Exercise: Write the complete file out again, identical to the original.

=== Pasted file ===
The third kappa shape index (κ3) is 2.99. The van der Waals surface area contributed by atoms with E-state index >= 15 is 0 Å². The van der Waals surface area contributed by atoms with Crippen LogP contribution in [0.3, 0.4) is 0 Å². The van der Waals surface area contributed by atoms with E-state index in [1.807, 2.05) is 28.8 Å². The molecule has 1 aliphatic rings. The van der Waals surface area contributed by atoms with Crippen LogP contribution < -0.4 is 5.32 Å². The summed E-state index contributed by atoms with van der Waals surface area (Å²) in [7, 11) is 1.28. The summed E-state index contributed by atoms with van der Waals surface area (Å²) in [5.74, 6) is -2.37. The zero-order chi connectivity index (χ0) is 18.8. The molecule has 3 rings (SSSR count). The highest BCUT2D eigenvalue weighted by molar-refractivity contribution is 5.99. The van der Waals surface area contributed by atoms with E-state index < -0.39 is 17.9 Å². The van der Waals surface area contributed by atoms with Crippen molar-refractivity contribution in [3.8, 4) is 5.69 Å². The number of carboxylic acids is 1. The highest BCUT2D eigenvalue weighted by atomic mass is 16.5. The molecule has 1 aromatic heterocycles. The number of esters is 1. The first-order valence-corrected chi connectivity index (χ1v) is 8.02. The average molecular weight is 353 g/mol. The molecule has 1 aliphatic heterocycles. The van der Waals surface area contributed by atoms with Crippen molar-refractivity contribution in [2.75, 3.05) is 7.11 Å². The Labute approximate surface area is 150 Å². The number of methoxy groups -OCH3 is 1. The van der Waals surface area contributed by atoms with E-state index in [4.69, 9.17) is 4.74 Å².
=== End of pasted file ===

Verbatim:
The third kappa shape index (κ3) is 2.99. The van der Waals surface area contributed by atoms with E-state index >= 15 is 0 Å². The van der Waals surface area contributed by atoms with Crippen LogP contribution in [0.3, 0.4) is 0 Å². The van der Waals surface area contributed by atoms with E-state index in [1.807, 2.05) is 28.8 Å². The molecule has 1 aliphatic rings. The van der Waals surface area contributed by atoms with Crippen LogP contribution < -0.4 is 5.32 Å². The summed E-state index contributed by atoms with van der Waals surface area (Å²) in [7, 11) is 1.28. The summed E-state index contributed by atoms with van der Waals surface area (Å²) in [5.74, 6) is -2.37. The zero-order chi connectivity index (χ0) is 18.8. The molecule has 3 rings (SSSR count). The highest BCUT2D eigenvalue weighted by molar-refractivity contribution is 5.99. The van der Waals surface area contributed by atoms with E-state index < -0.39 is 17.9 Å². The van der Waals surface area contributed by atoms with Crippen molar-refractivity contribution in [3.8, 4) is 5.69 Å². The number of carboxylic acids is 1. The highest BCUT2D eigenvalue weighted by atomic mass is 16.5. The molecule has 1 aromatic heterocycles. The number of esters is 1. The first-order valence-corrected chi connectivity index (χ1v) is 8.02. The average molecular weight is 353 g/mol. The molecule has 1 aliphatic heterocycles. The van der Waals surface area contributed by atoms with Crippen molar-refractivity contribution in [2.75, 3.05) is 7.11 Å². The Labute approximate surface area is 150 Å². The number of methoxy groups -OCH3 is 1. The van der Waals surface area contributed by atoms with E-state index in [4.69, 9.17) is 4.74 Å².